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Newts, like parrots, get squiffy

 

 

 

This Oregon (US) roadsign seems to warn that squiffy newts can be a traffic hazard.

In spite of some 70 years of familiarity with slang and colourful, often crude, expressions, I have never heard 'pissed as a parrot' before, though 'pissed as a newt' was in common use in my distant student days.

That's the text of an email we've received from our friend Dr Hugh de Glanville, of Weybridge, Surrey, England, retired tropical physician, who is a member of the Queen's English Society. He was commenting on last month's story about pickled parrots.

Being about the same vintage as Hugh, we too had heard of inebriated newts, and had sometimes wondered how cute newts became such objects of ridicule. As usual, the internet quickly provided an answer.

We found this notice attached to a virtual noticeboard on the WordOrigins website:

As for pissed as a newt, I was told it comes from the walking motion of newts. The side to side action is like a drunk lurching down the street. The person who told me this was probably three sheets to the wind so I wouldn't take it as gospel.
- Happydog.

It's hard to believe that this event [British Comedy Awards] has been going for 15 years. Hosted as ever by Jonathan Ross, the affair has become something of a staple in the television schedules if only because it offers the enticing prospect of seeing some of the most famous people in Britain pissed as newts.
-- Ian O'Doherty, Festive TV, Belfast Telegraph, Northern Ireland, December 22, 2004.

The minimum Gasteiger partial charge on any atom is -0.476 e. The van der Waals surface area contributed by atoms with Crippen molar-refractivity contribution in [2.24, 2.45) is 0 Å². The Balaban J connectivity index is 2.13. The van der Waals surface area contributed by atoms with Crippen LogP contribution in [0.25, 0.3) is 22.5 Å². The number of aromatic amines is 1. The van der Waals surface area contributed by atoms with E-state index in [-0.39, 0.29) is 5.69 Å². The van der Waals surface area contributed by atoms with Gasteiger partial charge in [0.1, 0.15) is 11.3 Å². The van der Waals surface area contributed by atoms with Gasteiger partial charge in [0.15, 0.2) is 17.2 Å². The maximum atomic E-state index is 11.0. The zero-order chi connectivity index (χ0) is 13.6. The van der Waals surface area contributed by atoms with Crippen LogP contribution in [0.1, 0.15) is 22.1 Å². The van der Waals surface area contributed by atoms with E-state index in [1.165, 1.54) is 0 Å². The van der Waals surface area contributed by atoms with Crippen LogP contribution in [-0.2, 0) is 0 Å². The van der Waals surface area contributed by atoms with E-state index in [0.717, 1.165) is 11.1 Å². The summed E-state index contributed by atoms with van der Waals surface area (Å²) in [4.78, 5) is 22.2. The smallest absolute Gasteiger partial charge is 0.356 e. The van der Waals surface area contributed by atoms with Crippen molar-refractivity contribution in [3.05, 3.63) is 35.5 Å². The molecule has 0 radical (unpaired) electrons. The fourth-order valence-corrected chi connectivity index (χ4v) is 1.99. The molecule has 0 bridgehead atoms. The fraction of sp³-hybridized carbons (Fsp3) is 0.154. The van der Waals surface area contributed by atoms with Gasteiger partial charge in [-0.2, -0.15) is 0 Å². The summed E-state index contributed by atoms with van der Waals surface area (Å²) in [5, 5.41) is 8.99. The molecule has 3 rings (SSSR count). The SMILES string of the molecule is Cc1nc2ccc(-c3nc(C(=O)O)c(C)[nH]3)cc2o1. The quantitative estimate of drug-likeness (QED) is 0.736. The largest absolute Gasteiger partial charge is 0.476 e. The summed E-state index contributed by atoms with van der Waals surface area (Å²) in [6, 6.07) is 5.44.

We also found a highly entertaining story in the UK magazine The Globe, in which Andrew Varley reviewed The Oxford Dictionary of Slang:

The word "booze" itself has, we are told, been in use since the early fourteenth century; we have been tippling since 1581, though surprisingly grog has only been around since the year before Trafalgar.

You have been squiffy for just over a century, plastered since 1924, blotto since 1917, and if you are stinko paralytico you have the authority of Evelyn Waugh in "Put Out More Flags" (1942). Are you Adrian Quist (Australian, 1978), or Brahms and Liszt (1978)? Might you prefer to be uncontemporaneous and hence Mozart and Liszt (1979) or what about just plain pissed (1929).

Of course, these dates are simply snapshots in time, referring to the first printed record. They capture the youth of a slang term rather than its infancy, but I am surprised that no-one was as pissed as a newt in print before 1957 and I refuse to accept that I did not know any piss artists (1977) as an undergraduate.

Like parrots and newts, owls too have been unfairly accused of being pissed, probably because of their glassy-eyed appearance. A poem by the New Zealand -born humourist Fred Dagg (now the Australian TV satirist/actor/author John Clarke) includes this couplet:

And the sea was quite lumpy, and the weather was foul
And the bloke with the map was as pissed as an owl.

The Drunktionary website ("a shamelessly politically incorrect collection of slang terms for 'drunk'") lists all these members of the animal kingdom under Drunk as...

aardvark, ass, autumn wasp, badger, barrel full of monkeys, bat, billygoat, boiled fowl, coot, dancing pigs, dog, drowned rat, fish, forty billygoats, fly, hog, hoot owl, lion, loon, mice, monkey, mouse, pig, rat, skunk (in a trunk), sow, swine, tick.
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Story first posted January 2005

Copyright 2005

Eric Shackle

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